A 2010 Ipsos-Reid survey shows that 73% of Canadians regularly take natural health products (NHPs) like vitamins and minerals, herbal products, and homeopathic medicines.
Among NHPs, vitamin and mineral supplements are most often used by Canadians. The majority of the people surveyed cited the reasons for taking NHPs as being for health maintenance, illness prevention, strengthening the immune system and a general concern about health. They also believe that natural health products are better for them than chemical products or drugs.
Contrary to their belief, because a product is “natural” doesn’t mean there is no risk associated with its use. Some potential risks are:
- doses taken in excess of the recommended daily limit over a long time
- manufacturing problems (like contamination, incorrect ingredients or dosage)
- unproven claims, which can lead people to use the wrong products for serious conditions or to delay proper treatment
- not enough information for people to make an informed choice (like incorrect instructions or no warnings that a product may not be suitable for certain groups)
- interaction with prescription drugs or other natural health product unwanted side effects, like allergic reactions
In general, people who follow Canada’s Food Guide do not require vitamin and mineral supplements. However some individuals will benefit from supplements:
- Older adults: some vitamins and minerals become more difficult to absorb such as vitamin B6, vitamin B 12, vitamin D and calcium. If the person has a low caloric intake or the food choices are poor, a multivitamin specially made for people 50+ should be considered.
- Women planning a pregnancy/pregnant women: Health Canada recommends taking a multivitamin with folic acid 0.4 mg at least 3 months before pregnancy and at least for the first 4 weeks of pregnancy can help prevent serious birth defect.
- Individuals who are lactose intolerant and not getting enough calcium from food.
- Individuals with osteoporosis and/or tested low for serum vitamin D level.
- Individuals tested low for vitamin B 12 level.
- Individual with anemia treatable by iron or vitamin B 12 and folate supplement.
A word on calcium supplement
Two main types of calcium supplements are available: calcium citrate and calcium carbonate. Thelabel will specify the amount of elemental calcium from each tablet. For example, a 1250 mg tablet of calcium carbonate may contain 500 mg of elemental calcium. Only the 500 mg should be counted as part of the daily calcium. Consider the following tips to get the full benefit from calcium supplement:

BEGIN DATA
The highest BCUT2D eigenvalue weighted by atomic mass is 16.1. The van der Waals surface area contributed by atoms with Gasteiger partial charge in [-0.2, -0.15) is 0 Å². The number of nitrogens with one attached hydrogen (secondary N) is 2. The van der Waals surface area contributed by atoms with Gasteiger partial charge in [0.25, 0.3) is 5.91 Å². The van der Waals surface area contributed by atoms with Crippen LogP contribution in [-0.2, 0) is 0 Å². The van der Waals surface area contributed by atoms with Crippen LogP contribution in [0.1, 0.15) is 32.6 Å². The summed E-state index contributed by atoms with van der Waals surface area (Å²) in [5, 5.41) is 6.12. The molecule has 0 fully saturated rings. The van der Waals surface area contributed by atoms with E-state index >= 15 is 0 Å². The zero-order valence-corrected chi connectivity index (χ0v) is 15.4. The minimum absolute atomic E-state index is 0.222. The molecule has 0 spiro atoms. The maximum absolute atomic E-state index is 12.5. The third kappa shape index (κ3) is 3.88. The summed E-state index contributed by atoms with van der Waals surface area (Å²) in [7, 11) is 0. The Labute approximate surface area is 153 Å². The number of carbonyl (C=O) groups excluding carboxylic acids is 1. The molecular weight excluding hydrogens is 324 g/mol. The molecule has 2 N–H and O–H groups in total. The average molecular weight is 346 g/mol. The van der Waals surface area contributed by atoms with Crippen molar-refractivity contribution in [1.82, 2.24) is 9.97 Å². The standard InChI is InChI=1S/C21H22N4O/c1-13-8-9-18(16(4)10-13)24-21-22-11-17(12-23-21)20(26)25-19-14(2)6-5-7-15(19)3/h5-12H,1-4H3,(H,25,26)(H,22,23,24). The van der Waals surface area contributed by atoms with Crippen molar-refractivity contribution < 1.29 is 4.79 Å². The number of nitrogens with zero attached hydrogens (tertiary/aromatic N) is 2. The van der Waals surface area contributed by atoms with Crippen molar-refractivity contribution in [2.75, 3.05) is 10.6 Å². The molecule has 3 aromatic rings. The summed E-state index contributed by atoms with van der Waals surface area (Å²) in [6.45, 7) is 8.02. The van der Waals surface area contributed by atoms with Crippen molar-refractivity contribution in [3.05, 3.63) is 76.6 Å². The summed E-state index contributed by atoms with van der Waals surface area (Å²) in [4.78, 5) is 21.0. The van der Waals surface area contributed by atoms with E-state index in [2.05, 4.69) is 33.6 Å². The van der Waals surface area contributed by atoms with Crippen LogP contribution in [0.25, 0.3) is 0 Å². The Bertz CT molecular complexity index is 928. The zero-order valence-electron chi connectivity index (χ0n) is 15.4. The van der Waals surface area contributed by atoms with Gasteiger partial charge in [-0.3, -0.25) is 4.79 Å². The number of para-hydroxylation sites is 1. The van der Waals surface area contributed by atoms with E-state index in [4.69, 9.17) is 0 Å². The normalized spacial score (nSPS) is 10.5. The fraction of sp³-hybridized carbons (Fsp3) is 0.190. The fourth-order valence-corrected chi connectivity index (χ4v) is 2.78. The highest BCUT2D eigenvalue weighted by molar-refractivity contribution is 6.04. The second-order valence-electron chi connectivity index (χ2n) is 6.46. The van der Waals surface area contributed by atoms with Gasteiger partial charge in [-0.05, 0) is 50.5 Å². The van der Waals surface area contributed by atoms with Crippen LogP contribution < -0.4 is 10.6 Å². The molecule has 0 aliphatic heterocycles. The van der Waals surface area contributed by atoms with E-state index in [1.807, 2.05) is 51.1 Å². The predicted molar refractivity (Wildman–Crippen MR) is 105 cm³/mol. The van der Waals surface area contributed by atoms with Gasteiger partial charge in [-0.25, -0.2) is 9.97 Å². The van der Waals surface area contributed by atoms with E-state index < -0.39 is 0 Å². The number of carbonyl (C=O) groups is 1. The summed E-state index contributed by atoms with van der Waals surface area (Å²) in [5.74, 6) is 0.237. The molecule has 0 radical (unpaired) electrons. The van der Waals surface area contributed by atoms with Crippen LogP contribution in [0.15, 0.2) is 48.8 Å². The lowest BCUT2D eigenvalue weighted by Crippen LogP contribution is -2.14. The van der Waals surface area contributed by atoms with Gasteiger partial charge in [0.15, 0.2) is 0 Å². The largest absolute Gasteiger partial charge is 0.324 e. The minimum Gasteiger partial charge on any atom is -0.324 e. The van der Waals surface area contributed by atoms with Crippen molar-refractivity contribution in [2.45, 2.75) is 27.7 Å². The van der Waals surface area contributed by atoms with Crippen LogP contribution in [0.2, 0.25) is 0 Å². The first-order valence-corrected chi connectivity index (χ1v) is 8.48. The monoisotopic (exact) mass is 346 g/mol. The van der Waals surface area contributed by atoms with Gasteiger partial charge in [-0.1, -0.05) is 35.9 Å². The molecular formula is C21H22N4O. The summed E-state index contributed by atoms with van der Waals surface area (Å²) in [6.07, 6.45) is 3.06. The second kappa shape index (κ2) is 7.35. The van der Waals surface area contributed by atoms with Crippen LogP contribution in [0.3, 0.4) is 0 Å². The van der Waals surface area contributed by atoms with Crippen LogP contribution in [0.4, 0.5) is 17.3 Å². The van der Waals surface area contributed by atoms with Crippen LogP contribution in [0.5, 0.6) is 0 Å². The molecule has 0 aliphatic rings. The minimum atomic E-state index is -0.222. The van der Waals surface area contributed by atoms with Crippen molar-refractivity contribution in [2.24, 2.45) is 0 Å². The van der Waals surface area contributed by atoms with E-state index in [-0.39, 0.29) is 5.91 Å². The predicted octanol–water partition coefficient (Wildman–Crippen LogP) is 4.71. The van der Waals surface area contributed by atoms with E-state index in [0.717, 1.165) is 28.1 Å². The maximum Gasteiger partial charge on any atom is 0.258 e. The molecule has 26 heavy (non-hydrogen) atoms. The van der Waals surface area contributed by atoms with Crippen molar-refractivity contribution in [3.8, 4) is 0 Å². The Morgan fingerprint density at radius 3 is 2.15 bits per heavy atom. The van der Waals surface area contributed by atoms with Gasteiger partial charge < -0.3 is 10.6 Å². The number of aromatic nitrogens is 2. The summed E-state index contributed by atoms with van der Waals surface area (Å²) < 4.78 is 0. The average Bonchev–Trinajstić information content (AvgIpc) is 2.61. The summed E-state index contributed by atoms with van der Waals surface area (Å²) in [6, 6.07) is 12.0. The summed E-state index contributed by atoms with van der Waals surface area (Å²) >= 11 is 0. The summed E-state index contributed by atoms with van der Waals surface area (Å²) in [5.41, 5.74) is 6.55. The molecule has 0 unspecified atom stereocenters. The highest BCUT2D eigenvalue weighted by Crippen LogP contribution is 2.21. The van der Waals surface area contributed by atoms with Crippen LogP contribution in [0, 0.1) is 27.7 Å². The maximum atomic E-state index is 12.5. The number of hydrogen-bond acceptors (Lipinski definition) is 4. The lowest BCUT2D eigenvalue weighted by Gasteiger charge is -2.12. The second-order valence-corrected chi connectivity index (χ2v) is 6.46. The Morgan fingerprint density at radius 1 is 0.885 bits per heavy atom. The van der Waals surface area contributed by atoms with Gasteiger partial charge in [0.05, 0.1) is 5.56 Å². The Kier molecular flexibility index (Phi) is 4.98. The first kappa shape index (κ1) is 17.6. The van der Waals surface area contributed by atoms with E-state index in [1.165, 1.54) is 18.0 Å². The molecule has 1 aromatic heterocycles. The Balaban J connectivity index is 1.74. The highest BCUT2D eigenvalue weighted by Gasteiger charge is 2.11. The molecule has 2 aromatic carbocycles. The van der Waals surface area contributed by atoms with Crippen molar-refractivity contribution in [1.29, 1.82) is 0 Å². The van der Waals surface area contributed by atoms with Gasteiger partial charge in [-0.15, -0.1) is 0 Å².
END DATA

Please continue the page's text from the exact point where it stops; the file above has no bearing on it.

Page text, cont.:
- Calcium carbonate is best taken with food for better absorption. Calcium citrate can be taken at any time.
- Take no more than 500-600 mg elemental calcium at each dose because more is not absorbed.
- Calcium citrate is preferred in individuals taking medications to suppress stomach acid secretion (proton pump inhibitors such as pantoprazole, lansoprazole or histamine 2 blockers such as ranitidine) for better absorption.
- Take calcium together with vitamin D to enhance its absorption. Some tablet formulations provide both calcium and vitamin D.
- In individuals with seafood allergy, do not choose calcium supplements that have coral or oyster (may be listed as natural source) in the ingredients list.
- Separate calcium from either iron or thyroid supplement (levothyroxine) by at least 1 hour. If taken together, calcium will significantly reduce the absorption of both iron and thyroid supplement.
Some do’s and don’ts on using vitamin and mineral supplements
Familiarize yourself with the benefits of the vitamin or mineral and their food sources by visiting EatRight Ontario or other credible websites. It is always better to get them from food sources if possible.
Always inform your health care provider(s) regarding the NHPs you are taking.
Use approved products. Look for the eight-digit Natural Product Number (NPN) or Homeopathic Medicine Number (DIN-HM) on the label.
Check the approved claims, doses and warning of NHPs by visiting the Health Canada website: http://webprod3.hc-sc.gc.ca/lnhpd-bdpsnh/index-eng.jsp
If the NHP may have an effect on blood glucose and/or blood pressure, monitor changes so adjustment can be made to the prescription medications if necessary.
Do not take vitamin E when taking blood thinners because vitamin E can increase the risk of bleeding.